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TITE OMAHA ftAlLY BEEt -FI11DAY, FETIUXJATIY 7, 1002.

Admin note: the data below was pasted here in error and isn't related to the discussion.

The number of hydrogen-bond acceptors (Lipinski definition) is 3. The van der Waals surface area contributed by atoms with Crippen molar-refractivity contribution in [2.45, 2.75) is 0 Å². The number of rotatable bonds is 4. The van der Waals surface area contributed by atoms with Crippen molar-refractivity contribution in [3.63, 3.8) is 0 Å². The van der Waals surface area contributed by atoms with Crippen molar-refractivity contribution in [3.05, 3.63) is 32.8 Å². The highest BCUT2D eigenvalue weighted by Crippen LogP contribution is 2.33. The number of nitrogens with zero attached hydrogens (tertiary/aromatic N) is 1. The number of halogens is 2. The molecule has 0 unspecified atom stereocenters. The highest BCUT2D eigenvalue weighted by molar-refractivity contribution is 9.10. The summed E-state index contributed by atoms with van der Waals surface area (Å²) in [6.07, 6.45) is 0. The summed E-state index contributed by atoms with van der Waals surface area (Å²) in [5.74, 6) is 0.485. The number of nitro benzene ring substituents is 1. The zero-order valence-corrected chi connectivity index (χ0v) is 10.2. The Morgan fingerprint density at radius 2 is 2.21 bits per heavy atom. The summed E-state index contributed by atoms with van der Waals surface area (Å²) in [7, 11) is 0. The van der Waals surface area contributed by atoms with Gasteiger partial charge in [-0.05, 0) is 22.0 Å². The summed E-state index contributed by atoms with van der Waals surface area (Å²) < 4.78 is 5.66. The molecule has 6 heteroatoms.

Tiie omaha Daily Ber E. ROBE WATER, EDITOR. PUBLISHED EVERY MORNINO. TERMS OF SUBSCRIPTION. tal!y Be (without Sunday), One Year.. $"0 pally Hee and Sunday, Una Year J-JJ Illumratpd lj-e. One Year 0 ' fcunday bf-e, One Tear J JJJ Katuniay HeB, One Year J 2weulleih Century Farmer, One Year... iOi DELIVERED BY CARRIER, pally Bee (without Sunday), per copy.... to lally Ilea (without Sunday), per week. ...12c Ially Bee (Including Sunday), per week..l7o Sunday Bee, per ropy - Jfcvenlng Boe without' Hondayli per weeh.lUc Jrrnlng He (Including Sunday), , per week 0 Complalnta of Irregularities In delivery Should be addressed to City Circulation De Xiartmont, ' OFFICES. Omaha The Bee Bulldlna-. South Omaha-llty Hall Building, Twenty-fifth and M Streeta. Council Bluffs 10 Pearl Street. Chicago 1S44 Unity Hal Mine . New York Templu Court, t Washington 601 Fourteenth Street. CORRESPONDENCE. . Communications relating to new and edi torial matter ahould be addressed; Omaha liee. Editorial Department. s BUSINESS LETTERS. Business letter and remittance ahould be ftddreKsed: The Bee Publishing Company, Omaha. REMITTANCES. Remit by draft, express or postal order, payable to The Bee Publishing Company. Only J-cent lit am pa accepted In payment of mall accounts. Personal check except on Omaha or eastern exchange, not accepted. THE BEE PJjJJLISHINO COMPANY. BTATEMENT OP CIRCULATION. State of Nebraska, Douglaa County, js.: George B. Txschuck, eecretary of The Be Publishing Company, being duly sworn, ays that the actual number of full and compleu copies of The Dally, Morning-, Evening and Sunday Bee printed during the month of January, 1902, was a fol low: ....ftO.SOO ....30,810 30,000 ....BO.llO ... .30,153 ...,30,400 ....so.noo ...B0.820 IS... IT... 18... SO... 21... 22... ....80.1B0 ....S0.230 ...:so,8no ....IW.IOO ..0.430 ... .30,490 ....ao.aoo ....80.1B0 SO.ITO 10 H0.180' .84..... 28.,..... SO.OOO 11. 12. U. It. IB. ..,.80,800 ....80,430,, .;..30.470 ...,,lfM . ....8O.0TO 26.,.. : 2Tii;. 28.... .... ).... 81.... .80,460 ..81, tOO ..SO.OBO ..83.040 ..SO.UiO ..SO.BOO . Total ... w...;..., Vena unsold and returned copies.. .041.0O3 . . Net total sale... 933.07U Net daily average 80,oT .- UEO. B. TZ8CHUCK. Subscribed In my presence and sworn to twfore me thla 1st day of February, A. D., 102. M. B. HUNOATE. Ideal.) . ; ' Notary PubUo. There Is stilt hope that the people of this country enn be kept busy, , kTh ' wntch factory, wag. not burned In' the recent Waterbury n re. If the supreme court will lend an ear to all of Omaha's local contentions. It will hav. no. .difficulty Jji keeping that ear busy nearly t all the time. ., A Michigan man who has Just died 'held the, offlce of postmaster continu ously for fifty -three, years. What an army of men there are who would be willing to try and break, this record. ... General Kitchener telegraphs that he fens captured Dewet's last gun. For all that it will be Jusv as safe for Brit ish soldiers In that district to keep their heads below the 'skylln of the kopjes, as usual. Judge Keysor has held Judicially that Mayor Moores Is not a police 'magistrate. People whd are wont to hurl epithets at the mayor should take due notice that It would be libellous to call him a police magistrate. . A bill lj pending l&jtha Iowa legisla ture to "cut down the width of public highways to the,' necessities of travel. Without question the land thus vacated would be far more useful growing corn than dogfeunel. The reduction of farm mortgages in 6auuders county, Nebraska, during the past month amounted to 120,000. , Pos sibly these figures explain the reason that county showed such a falling off In the calamity vole last fall. It is not always safe to bank on ex pressions of confidence of interested at torneys as to what a court will hold In a pending case.. Every lawyer Is always confident the court will decide In favor of the client on whom bo Is to draw for his fee." . ' Congress hasJns coto'ideted In com mittee the January legislative appropri ation bill but It still awaits action In the house. Friends of congressmen need not be too sympathetic, however, as the current pay of the members has been provided for. European nations are having a great time In trying to prove which of thein blocked the efforta to prevent the United States, from engaging in war with Spajn. A summary of the evidence would Indicate that each and all were thoroughly convinced that any step In that direction would be the same as a connection with a live wire. The Imposition practiced on city and county by surrounding towns that un dertake to unload 'Upon us their Indigent victims of contagious disease requires the serloua attention of the 'authorities. While Omaha and Douglas county bavs constantly suffered more or less from this pernicious practice. It can be over done utJtll the burden of caring for the wards ot other communities becomes al together unbearable. How to wipe out the abuse without stifling all Instincts of humanity Is the perplexing problem. Omaat cannot . afford to have fire coroner If tho expenses of this new office ire to be borne by the tax pay era. ly rights the fire Insurance com panles, should bear this expense. When Kansas City was no larger than Omaha the Insurance companies maintained a salvage corps at the'r own expeuse, and still nialntaln It. The lucrease of the fir force and the addition of a new engine house and equipment will absorb every dollar Omaha can afford to ex pend at this time and ought to satisfy the underwriters,' If they can ever be satisfied with any ron evasion the city may make to lessen their risk. LOVKIAO BACKWARDS.' A man's hindsight la always better than his foresight It Is always much more difficult to forecast than to back- cant It Is easier to tell what might hate been If than It Is to tell what will be w ithout an If. Ex-Senator Chandler, for example, tells the country that Ppaln would have yielded Independence to Cuba without war If "the United States had offered to purchase the Islands and made the tender In terras to which the queen could honorably accede." Former Minister Stewart L. Woodford, who rep resented the United States In Madrid before the outbreak of the Spanish- American war, retorts that he was never authorized to make such a demand for Cuban independence upon the Spanish queen, and If he had made such a de mand be feels sure that he would have been thrown out of the window, diplo matically speaking, without much Span ish ceremony. All of this information will be very Interesting to the future historian, but It does not help ns to solve the Cuban problem as presented under existing con ditions. These back-action speculations and explanations are about as Irrelevant and Immaterial at the claims and coun ter claims of the diplomats of Germany, France, England and Russia to credit for keeping their hands off the United States while Spain was being mauled. Looking backward dispassionately we can concur with ex-Senator Chandler that the war could have been averted by an amicable agreement .with Spain for the purchase of Cuban Independence, but we do not concur with the former New Hampshire senator ,when he says that the liberation of the Philippine Islands Was contemplated as an Incident of the Cuban war by those who precipi tated it Nobody In or , out of congress thought of the Philippines before' war was declared. It Is a matter of history that President McKlnley and his closest advisers were opposed to a tloody con flict with Spain and ra favor of a more humane policy for the relief of Cuba, and even the republican jingoes In con gress would have been Impotent to force McKlnley Into a war had It not been for the shortsighted democrats and populists in congress, who. believed that they would promote their party Interest by forcing the republican administration Into a conflict that, would compel the country to resort to bond issues, war taxes and conscription. For these pur blind partisans the explosion of the Maine, which was charged to the Span- lards without any tangible proof, proved to be a godsend. Had these malevolent partisans . been endowed with ordinary prevision, and had they been guided by the lessons of the past they would surely have fore seen political ruin and disaster for them selves and their party as a natural con sequence of, the war. It is a matter of history that the American people have sustained the party In power In every war whether right or wrong, and It was a, foregone conclusion that In the war with SpoJn the party in power would be sustained by American patriotism to a triumphal ending at every sacrifice, even should It last twenty years. .When the democrats and populists In congress voted to force the war upon McKlnley they voted themselves out of power for a generation. Their action after the war In helping to ratify the treaty of Paris showed that they were still bourbons and will always be bour bons because they never will learn any thing. It was within the power of their leaders to force the modification of the treaty on such lines as would have es tablished an American protectorate for the Philippines, but they helped to ratify the treaty without dotting an 1 or cross ing a t in order to embarrass (the re publican administration that became charged with the responsibility of estab lishing law and order and governing the Islands as part of the United States. In thla they exhibited their bourbonlc wisdom that is akin to Macauley'a de scription of the Puritans, "In order to enjoy the miseries of others, they were willing to punish themselves." '.. LEAMXQ iUDlAX LAXD3. Great care should be taken In the leasing of lands in Indian reservations that the rights and 'interests of the In dians are given Just consideration. Last week the secretary ' of the Interior" signed what is known as the Lemon lease of the Standing Rock Sioux lauds, the lease covering a tract of 780,000 acres In the northwestern portion of the reservation. This action has , caused some criticism. In view of the fact that representatives of the Slonx Inhabitants of the reservation went to Washington and entered a protest against the leas ing of portions of the reservation with out permitting the Indians to choose where the lines should run. In a petl tlon presented to Secretary Hitchcock It was set forth that a brief form of agreement had been signed by the In dlans authorizing the lease ot their unoccupied lands, but with the under standing that they should be allowed to select the land to be leased. Accord ing to the petition, this vital condition was not Incorporated in the agreement under which the Indian office claimed the right to lease two-thirds of the res ervatlon. The Indians aanert that they have never consented to the lease as It has been made. . , The Indians hare taken the matter Into'court aud the secretary of the In terior and the commissioner of Indian affairs have been notified to, show cause why they should not be restrained from approving certain leases of the graslug lands In the Indian reservation of South Dakota. Those officials say that they have acted lu accordance with the law and therefore believe that no Injunction will be issued by the court but there are some opinions that the law has not been compiled with and that the leases would work serious bard ships to the Indians, driving many of them from their homes. There may be no reasonable objection to leasing por tions of the reservations not occupied by the Indians, but it would be highly dis creditable to permit cattlemen to obtain the best portions of the reservations and to Isolate the Indian homesteads and work other hardships to these peo ple. The judicial hearing In the case will more fully disclose the facts of the situation. 1 IRRIGATIVE WILL COME SIXT. The Irrigation bill will be taken up for consideration In the United States senate as soon, as the Philippine tariff bill Is disposed of, which should be within a week, though It Is of course quite Impossible to say when the demo crats will permit a vote to be taken upon that measure. Their 'opposition is purely partisan and political, none of them having In reality, any concern for the Filipinos, but It is a subject upon which they can discourse to an almost unlimited extent and they may be ex pected to fully Improve the opportunity to do so. Everybody understands, bow ever, that the only interest the demo crats have In the Filipinos is what they can make In the way of political capital The fact of the senate agreeing to take up the Irrigation bill when the pending measure Is out of the way gives encouraging promise that something will be done In the way of legislating upon this Important matter at the pres ent session. The measure Introduced by Senator Hansbrough Is the one framed by the senators and representa tives of the states having arid lands and It will doubtless undergo radical amendments, a considerable opposition to It In Its present form being already shown. However, its consideration will bring the question fully before the country and. Invite the thorough public discussion of It which Is to be desired. Interest In the .subject is unabated in the west no other topic taking prece dence of It in the attention of the peo ple of the arid land states. Among the Indications of this is the fact that the governor of Utah proposes to call a conference of the practical irrigators of that state to discuss the proposed legislation. There appears to be a pretty general feeling of confidence that the present congress will do something for promoting the reclamation of the arid regions. - i g" TARIFF AXD COMMERCIAL TREATIES. The subcommittee of the senate com mittee on foreign relations has con cluded that the power to make com mercial treaties lies with the president and the senate and that the fact that such treaties Involve questions of tariff does not render It necessary that the house of representatives should .have equal opportunity to consider them. Doutless this view, very strongly set forth In the recent speech of Senator Cullom on the question will be sustained by the senate. The bouse ways and means committee was directed to con sider and report upon the question and a report from It will probably be sub mitted very soon after the report to the senate which Senator Spooner haa been authorized to prepare. If 'the'' house ahould assert its' right to consider treat ies affecting the tariff an Interesting Issue will be made between the two branches of congress,' the possible con sequences of which cannot easily be for- seen. Yet the question Is one which It Is desirable should be settled and finally disposed of. As was pointed out by Sena tor Cullom It has been raised from time to time for over a century, but neither chamber has ever brought the question to a direct and unmistakable Issue. Whenever thd subject has been con sidered in the past the house of repre sentatives has always insisted upon Its powers, but It baa never declined to make an appropriation to carry out the stipulations of a treaty. Now there Is pending In the senate several reci procity treaties, negotiated under the Dlngley law and affecting the duties of that act A reciprocity treaty with Cuba la proposed which if negotiated would reduce the tariff on sugar and tobacco Imported from that island. Ef forts are making to secure a commer cial treaty witft Canada. All this is a matter of great Importance to the coun try and gives extraordinary significance to the question whether the president and senate have power to make and put Into effect such treaties Independ ent of any consideration and action on the part of the house of representatives. It has been suggested by the advocates of Cuban reciprocity that In case the house refused to reduce the duties on sugar and tobacco the executive would be justified In negotiating and the sen ate In ratifying a treaty with Cuba which would reduce the tariff on Cuban products In the United States. There Is Indicated In this the importance of a definite settlement of the rights of the house In relation to commercittt treat ies affecting the tariff. The Philadelphia Press Is of the opin ion that it would be a grave public mis fortune if an Issue of this character touching upon the powers of the house and senate were to rise upon the par ticuiar question relating to Cuba. It argues that In such a contest the up per chamber would be backed by pub lic sentiment There are many, how ever, who will think that In a matter involving perhaps the existence of large and valuable American Industries the popular branch of the congress ought to have some voice and It Is by no means certain that In such an Issue the senate would be backed by public sentiment At all events, the question having been raised there will perhaps never be a more favorable time to have It settled and If possible filially deposed of, The Union Pacific has made another magnificent showing of increased earn ing power. Other transcontinental rail roads, and In fact all the roads west ol the Missouri, are equally prosperous With such favorable conditions the raJl roads should be willing at least t nay their Just proportion of state and loo a I taxes. There is no more reason hy the property of railroad compa mles should bo exempted from local taxes than the property of any other corpora tion or Individual that enjoys the bene fits of Are aud police protection and all be Incidentals pertaining to municipal and county government On, this point the various communities in the west which are heavily taxed to keep up mod ern government have a standing griev ance that must sooner or later be reme died. In declining to permit the public library to be tmed as an agency for the propagation of the Christian Science cult the Public Library board has only applied a salutary rule It has enforced ever since the establishment of the In stitution. There is no more reason why the public library should be used to disseminate Christian Science doctrines than that the public schools should teach Christian Science in the class rooms. The library board has repeatedly refused offers of literature from Individ uals and societies bent on promoting agnosticism, socialism, prohibition and various Isms or religious tenets, and so long as it treats all alike, without favor or discrimination, they have no right to complain. . , The president's order against employes and officers of the government lobbying at Washington promises' to strike In an unexpected place-- For years a potent source of scandal has been the "In fluence" which certain officers of the army and navy brought to bear on the authorities In their behalf. Thla class has discovered that the order hits them and there is considerable alarm In con sequence. Tl officers who rely for pro motion on merit rather than pull will hare no cause to regret a ruling which promises to put an end to favoritism. ' For years It has been the common be lief that only In Europe could the finest breeds and the finest specimens ot the various breeds of cattle be found, and as k result many head are annually. Im ported. Now comes Secretary Wilson with the declaration that the best cat tle In the world are to be found In the United States, 'it would be strange If there were not at least a measure of truth In this, statement .The Importa tion year after year of the very best of European cattle cannot fall in time to produce that result At the present rate of procedure the congressional committee should be able at an early day to learn all that Com missioner Taft knows about the Philip pines. , The only trouble Is that so many congressmen who have never been there think they know more about the condi tions prevailing In the, Islands than Mr. Taft does, while the. congressman who spent thirty days there Is absolutely certain Mr. Taft knows nothing about the subject ' " ' The Taxpayers' , league of South Omaha publicly; congratulates Itself on the success attend lag 'Its efforta at ex posing crookedness In' the South Omaha school board. The lea cue should, how ever, show no partiality. It Is notorious that the school board is by no means the only bed of official corruption In South Omaha. We would suggest that the league could earn" several 'big credit marks by getting after crooked asses sors. 'The sultan of , Turkey has had his brother-in-law tried and sentenced to be executed. There would be nothing strange about this If It were not for the fact that the condemned man was In France when' the trial was held. , To people In English-speaking countries such a proceeding would appear strange. but In .Turkey It Is " commonplace. No suspense Is Inflicted by waiting on the deliberations of a jury In that land. A Day IReckeslig, Philadelphia, Ledger. The order " that ' government employes must not pester the" politicians . for ap pointments seems to need an appendix, to the affect ' that the; politicians must not pester the employes' for contributions. Where Wet Flut the Cola. ' I - Waahlng-ton Post. ' Mr. Tillman certainly made a great sac. rifles of exactness for oratorical explosion when he declared we were engaged In money-grabbing in the Philippines. We started, by planting 820,000,000 there and hav been engaged in shoveling it out ever lncc. A Blara at the Tlmea. Chicago Poat. Let every person sign that petition that prays' congress t allow poor Ix to wear blankets and calcimine his classic features. We have almost killed off the red man with our schools and our soap; we would wipe him out entirely If we took away his blanket and paint pot. The Hlataar Ueaera-ttoa. Baltimore American. The. limit of. precocity seems to hav been reached in Chicago, where a ll-year old girl found her long lost mother and gave the latter . a fortune. Tbs smart, . up-to- date child of the age is reversing all the traditions of the past and parents are humbly what their children make them.. Railroad Eateaslea la tba West, Minneapolis Journal. Announcement Is mad of a number of projected railway extensions in the Dakota by the Milwaukee. Boo and Northern Pa clflo systems. All of the proposed line will enter territory that ha need of rail way communication and will tend to bring In population. Every railway extension In the northwest should be hailed with delight by the buslnesa men of Minneapolis. Mors railway mileage mean more peopl and mora people mean more consuption, mora demand for manufactured article and In creased trade. Ualta a Healthy lafaat. Minneapolis Time. It I a real pleasure to not the continued prosperity, of the steel trust. A little while ago w had report covering nine months of the concern' existence, and now w hav an for ten. The trust still thrives, and lu proa pec ts are excellent. W are informed that the business bow booked and of which shipment la being called for faster than It can be supplied amount to more than half the total com bined annual capacity of all the eon tltuent companies. Ja other words, the trust could mak money and keep busy well along toward 190J without taking an other order. Concessions to Cuba t Bt. Ioula Olobe-Democrat. History will be 'searched In vain for an expenditure will be nearly balanced. We Instance of national gvnaroetty equal to must be Just to our own taxpayers before that shown by the United State toward listening to new and more ultra schemes the Inhabitant of Cuba. This country has of gennroelty to Cuba. And w must b glvea freely of It blood and treasure to fair and consistent toward - our own In- llberate the Island, hVs cared for It dnr- dustrlea. Protest entirely reasonable are Ing the military period that neresrsrlly heard from grower of Americas euxar and followed the relinquishment of ownership tobacco against exceptional favor to Cuba, by Spain, ha assisted It to act for Itaolf toon to be a separate and competing na- In forming the Independent government It tlonalttr. These American Industrie desires and 1 now ready to retire, leaf- rightly feel that no auch discriminative ing the new republic to shape It own po- burden should be placed upon them. The lltlral future. If the Cubans wished an- republican party ha never surrendered one nexatlon as a territory they would hav Jot of It faith In a protective tariff, or received a favorable response, but It has admitted a wedge to reduc It to a fast been their preference to found a little sa- and loose policy. tlon of their own, and the peopl of this Cuba could, by It own free volition, be- country, while believing that the Cubans come a territory of the United States, shar- have not chosen for their best interests, Ing the freedom of trad prevailing among are simply awalttng the day when our flag our own state. That relatloa would se- ahall be brought down in the Island and cure at one the firmest confidence in It the Cuban flag take it place. We hav no Indemnity account against Cuba. We shall leave it with a cash balance In It treas- nry, a moderate tariff system that pro- duces a working revenue, a reorganised postal system and sanitary Improvement and regulations of the highest value. We hall bid Cuba godspeed and when we sail away It must face, by it own choice, the national and International duties of sep arate sovereignty. But this liberal treatment, occupying a place apart la International annala, is not enough, says a certain element In wis United States whos opinion In all cases cannot be presumed to be disinterested, for what they further propose to concede to Cuba would disturb an economic principle ot the party In power, the same party that was In control throughout the war leading to open our markets on favorable terms to i Cuba's freedom. Ws should do . mora for what w do not ourselves produce In for Cuba as a nation, say those special return for free foreign markets." That Is pleaders, and what t,hey suggest Is a pre- as far as the republican party has de ferential tariff that would. Injuriously af- clared Itself. To make an exception In feet some of aur own industries. Congress behalf of Cuba or any other Independent will wteely abolish tho remaining war taxes and then government receipts and RETIREMENT OF GAGE. Fear Tears at the Head of aa Opoleat Treasary. " Springfield (Mas.) Republican. Lyman J. Oage retired Saturday from the office of secretary of the treasury after a service therein extending over five years. lacking about one month.- Hla administra tion of the most Important" of the executive departments of the government has been attended ' by the highest degree of pros perity ever known la the fiscal affair of the nation, and In crediting thla ' very largely to the ' great industrial revival among tho people, we are nof apt to forget the generally wise and statesmanlike di rection of th treasury which has been that of Mr. Gas. 4 - Adverse conditions are needed to prove the possession of the highest financial ca pacity, and hence It is that secretaries who have successfully directed the offlce during times ot financial stress and reconstruction stand out in tho country's history most conspicuously a great financier ffamll- ton, Gallatin, Chase, McCulloch and Sher man. . Mr. Oage'a task baa beea , less serious than that which confronted any of those mentioned. He fell upon times ot the utmost plenty. . His problem was, not to restor or lift up the government credit so much as to handle a - bothersome sur plus no small matter. But there can ho no question that In Air. Gage ' the country has had a finance minister of the first order, of capaolty -and one equal to all emergencies v "' t . 1 ... He ha made, mistakes. ' One not of financial order waa In lending himself to tho defense of the blow delivered against the merit system In May of 1899. Tho other strictly of a financial order was In borrowing money , for. the Spanish war wholly on long-time bonds, instead of In part on short-time treasury notes, as he was authorised to do by congress; in conse quence ot which no mean ot disposing of the after-war surplus was left -except to buy up unmatured bonds at a high premium. But, oa the whole. It Is an enviable record he leave behind." Hi direction of the Treasury department will long be Iden tified with the most opulent treasury situa tion ever experienced by the national government. He haa earned a rest, and a cordial publlo Interest In hi welfare will follow him Into his retirement to' private lif. - PERSONAL NOTES. . , ; Secretary Cortelyou and Judge Day will prepare a Ufa of William McKlnley. it will be an exhaustive and autuorltatlv work. .. '." ,. ' m . t. v -v i William N. Clutejof Binghartton. N. Y.. the editor of th only American publlca- im uotuiou v" -"- - - ' I many year ot atudy to thla special depart' ment of botanical lor W. N. McMillan, a nepnew oi senator McMillan, and one OI tne ncne.i young men in St. Louis, aUrted last Thursday on a tiger hunting trip, during which ho will traverse tho desert of Sahara, Tho crown prlnc of Germany, at present ! at school at Bonn, play the piano and sing well, and ias Inherited hi father poetic talent, as is shown in a little poem recently ' printed in " Germany, entitled "Spirit of Evening." Among th pictures that adorn th walls of Emperor William's yacht. HohenioJlern, which 1 on its way to the United States, Is" a portrait of Admiral Farragut in tho familiar pose of watching th progress of th battle of Mobil from th shrouds of hi flagship. - ' s When asked, by hi publisher la Copen hagen -to writ a short autobiography BJornstJerae BJornson is said to have sub mitted th following: "I wns bora in 1S33 at Christiana; have been killed many time, th last tlm being In November, 1901, but I I am not yet quit dead." ", Dr. C. H. Roberts, a retired millionaire of Pouglikeepsl, K. ., had as hi maxim that "no man haa a right to consume mor than he produce," and living up to that prin ciple he educated hi children' hand aa well as their heads and, when they left school, he required each to learn a trade. Lieutenant Frans von Preuachen, an offi cer ot th Austrian cruiser Szlgntvar, at present at New Orleans, Is a grandson ot General Henderson, who waa governor of th Texas republic, and an ambassador from th UU1 republic. In 1838-37, to Eng land and Franc, and hi mother was a native born Texaa woman. Ex-Governor George S. Boutwell observed hi eighty-second birthday In a quiet man ner at hi horn In Oroton. Mass., last Tuesday. He received many calls from hi friends and neighbors, and congratulatory letter and telegram and many flower added to the pleasures or tn occasion. Even hi antl-lmperlallst friends did . not neaiect him. but sent tribute of their high regard and consideration. Robert Louis, Stevenson was particularly attached to th "v" In hi nam and ut terly avers to tha "ph" form of spelling. Letters of admiring autograph hunters did not often draw him, but on day In Samoa a letter arrived containing praise so Judic iou that be said: "That I must answer.1 Then his ey caught the envelope, ad dressed to R. L. Stephenson. "Step bene, S:cs-en-son!" h cried, and. crumpling the offending missive, Sung It on th Ore. future government and attract American capital In Immense sums. But Cuba has decided to be a separata republic. Be It so. We have performed far mor than our duty toward Cuba. We can not pamper It and get the return to be expected from a spoiled child. It is not our business to provide concession for Cuba simply be- cause It la Cuba. The lalasd will soon be foreign soil under Its own president and congress, with Its own fiscal and other pol icies. The latest republican national platform saya: "W renew our faith In the policy of protection to American labor. In that policy our industries havs been es- tabllshed, diversified and maintained." As to the general principle of reciprocity the platform declares: "W favor the asao- elated policy ot reciprocity so directed ss nation would be an Injustice in govern- meat as well as party stultification. ROCIfD ABOUT HEW. YORK. Ripple la th Carreat of Idfo la the Metropolis. A writer In World' Work enumerates th many public apd setnl-publlo Improve ments now under way In the greater city. When completed they will largely trans form the metropolis and they axe to be followed hy other Improvements of equal magnitude. Tho writer assert that the city Is belt rebuilt on a seals surpassing the dreau of progressive Knickerbockers. Brick and timber an atone filled' th streets, along with th big ateel girders for the new constructions. Thl went on up town and downtown till there is . a wide line of desolation and destruction from the Battery to tho Bronx. But rising out of the devastation here - and there . Is th uclr framework which presages the newer city. Monstrous office buildings with thirty stories above ground and with five stories beneath th street level, each accommodat ing more busy people than all the main streets of many an inland town fill th lower end of the Island. Uptown vast apartment structures spread out over acres of ground and, rising fifteen or twenty stories, house Individual cities of people. Down - through the city from end to end. digging and blasting . and drilling, thou sands of men are building th greatest sub way in the world, which will cost more than $50,000,000, cutting through rock, min ing underground and throwing havoc to right and to left all along ita course. Stretch ing out across the East river, la tho new bridge larger than tho older Brooklyn bridge which will cost $15,000,000. It Is only one of several which are projected. Up at Jerome park a new reservoir which will cost $15,000,000 Is being hurried to com pletion, .and farther out Is th growing Cornell dam. . New piers are being built all along the water front for the foreia-n trade, which Is only Just beginning and of which New York will be tho central port. Small parks are being made to give the con centrated population of the lower districts breathing space. A speedway and boule vards are furnishing open roadwaya to re place the truck-crowded main thorough fares. From the center of Brooklyn electric cars will shoot at fifteen miles an hour or more under the East river and up Manhat tan Island. Meanwhile, up and down the stem of the T, through the busiest part of Manhattan, will fly expresses as fast as thirty-five miles an hour. By 1904 a worker at the crowded lower end of Manhattan Island will bo able to reach a distant home with speed and comfort. The "rush hour" ,wia no lODer iormer terrors. ! - - .. .. ... . .. lav new image, so-canea, omciauy k N . .T. ,t" pletenee. Ferry passengers cran their necks at the inldurr structure nil frnia the old bridge Brooklynlte gaxe, morning ;.Dd -renin, over to the acrambllna- figure. at work on it Completed it will bo to most bridge of its length aa the flat side of a plank to th edge Its claim to dis tinction Is Its width. There ar bridges longer, though from anchorage to anchor age it measure nearly 2,800 feet; there are bridge higher, though It rise 336 feet, and1 a mast 134 feet high could clear Its main span by a foot; there are longer spans. though it spring 1,600 feet from tower to tower, but there Is no other long bridge so wide 118 feet. Across a double-decked structure will pass on the upper deck two stream of foot passengers and two flies of bicycle riders, and oa th lower two pro- - ' fir; ".,.,.. r-7 'J? '''- - "-" - '' ' 1 J''-.-. '-T1' I ii'ii'inT". 't if if - Oceans of Hair! Long, flowing tresses! Rich and heavy' braids 1 Beauty, splendor, elegance! Ayer's Hair Vigor makes the hair grow. -It always restores color to gray hair, stops falling of the hair, keeps the scalp clean and healthy. " I hav tried many kinds of hair preparation, hut none of them will reator : natural color to gray hair equal to AVer's Hair Vigor.1' , Mr. M. J. MaXcvm. SomncVl Miss, '. tLM. AHararfWa.- cession of wagon and six string ot cars, two elevated and four electric. The two other bridges ar already begun. No. 1 will cross tho Eaat river Just above th old bridge. No. 4 will hav its piers on Blark-' well a Island. Both will oKer accommoda tions similar to those of the "new" bridge, but, whereas No. t la a suspension bridge, a tew feet wider and, Including approaches, a quarter of a mil lonaery No. 4 ts a canti lever structure, a trifle smaller. No. 1 la coating $16,000,000; So. 3 will cost $18,000, 000; No. 4 but $12,500,000. Th old-time bootblack, with his llttl box slung on his back, has almost disap peared from the streets of New York. He I chiefly seen now In th office buildings, vi her he goes around and scatters shines In th office themselves. He has lost much of hla street business, reports th Tribune, because of tho superior conveni ence of tho chairs which capltallata la th shining business hav set up on th corner. Even thee were far from being th final expedient and they In turn suffered from th shining magnate who hired llttl base- -ment. fitted them with chairs, offered ' shelter and shines together and sold shoestrings.- What bootblacks there are' left usually wear lettered caps, with numbers and th names of companies' '-' It ts hard to say whether all this ha com about through th extension-of the Italian padrone aystem or through th mod ern tendency toward trusts. But th bual . ness has now taken still another tep. A company, with a main offlce and a charter, offer to send its bootblacks to th houses of Its customers to shlno the shoes of oo or sny number of persons, th boy to call at a certain hour of stated day In th week ajid days and a many as th customer may select without giving- th customer the slightest ' trouble of sitting In a chair and losing tlm or so much as putting his foot on a box while he goes on with hi work. Payment Is to bo made tn tickets, which are to be had only at tha mala office, and they come cheaper if you buy a lot. If you insist on having your -shoes ahlned before 8 a. ra. there la ' an extra charge. Alio a distinction ia mad between a shin and a polish, th former costing 5 cents and the latter 10 cents.' And so tha man with money I taken car of mor and more. The tlm is com ing when he will live in an upholstered -box and his food and drink and amusement will all be brought and placed where h -cannot mis them. And yet th tlm was when good King Arthur stole barley meal and mad hi own pudding and th queea got up in th morning to fry th remnants of It. WHITTLED TO A POUT. Brooklyn IJfe: Bhe Hava you nearer been tempted to give up literature? . Author No such luck I've always been compelled to Stick to Itl Chicago News: "Yes, mum," said th tramp, who had devoured the aecond pie, "In the old days I used to be an engraver an' If I only had the tools" "Don't lec that bother you," Interrupted the old lady, as she picked up the ax and saw; "here are the tool for a wood-cut. Now get to work." , . Philadelphia Press: "Poor woman! Hh works hard all day and then she up nearly, all nlKht with the babies." "What's the matter with her husband T Why doesn't ho help herT" "Oh! he nut In all his tlm agitating for an eight-hour day for the working man." Cleveland Plain Dealer: "I sea that Orover Cleveland haa returned home with a fine bag of duck." "Grover used to bo very Clever at pull ing down both kinds." ... "Both kind?" i . , , "Lame and dead." f -" 'Washington Star: "That new neighbor of ours works at night," aaid tha man who delights lii being mean. "Isn't that lucky?" -i "I don't ae what dlffereno., Jt; maJces . to you." replied hi wife. f "S "Why, he haa to sleep lata In tha' morn- , Ing. I won't have to ret up, so early In order to disturb hla rest by, shoveling now." Chtcaaro Post: "8 ho seems to be grow- Ing lopsided." "Yea She' been a mod deal In the company of a fellow who -doesn't know any better than to grab her by th arm and try to help her along by hoisting on shoulder out of plumb." COXTIXIED IW OIK NEXT. J. J. Montagu in Portland Oregonlan. Tho brave and gallant officer 1 hanging bj . hi teeth Upon a rope, a precipice yawns, down and down, beneath. Th Indian leans far out above and. clasps a keen-edged knife. If he ahould cut that rope our friend would i lose hi grip on life. Look! Look! He parts a alnglo - Strand, the officer still oilngs. But if he dared take of! hi teeth he'd say unpleasant things. Aha! the wind coma up, and See! th rope begins to creak; But now th chapter's dona, and we may read th rest next week. , The lowly office boy has sought hi a tern employer out. - -Upon his noblo face we sea a look of pain and doubt; W gather from hi attltuda that b has . bravely planned v To auk the scowling gentleman for hi young- daughter's hand. Th moment 1 a trying one. If h succeed or fall , Determine quit conclusively' th outcome of th tale. -' i Th girl I hidden In th hall, half hopeful. half perplexed; The boy aays: "Sir. I'd Ilk to hav"'' (Continued In our next). . , -...if. Th poor but lovely heroine, whoa lif of misery Ha laated sixteen year and been a thing most ad to ee, , Is waiting at her lawyer's, with a patient ' face, until Soma news shall be afforded her , of her lata uncle's will. . Tha money rightfully I her, but If ahe's ' come too lata Sha must, perforce, continue up against - the same old fate. Th lawyer atepa In through the door: hi countenance 1 vexed. He aays: "My dear young .friend, - thl . will" (Continued In our next). i. C. AYE! CO., Lawdi, lUss,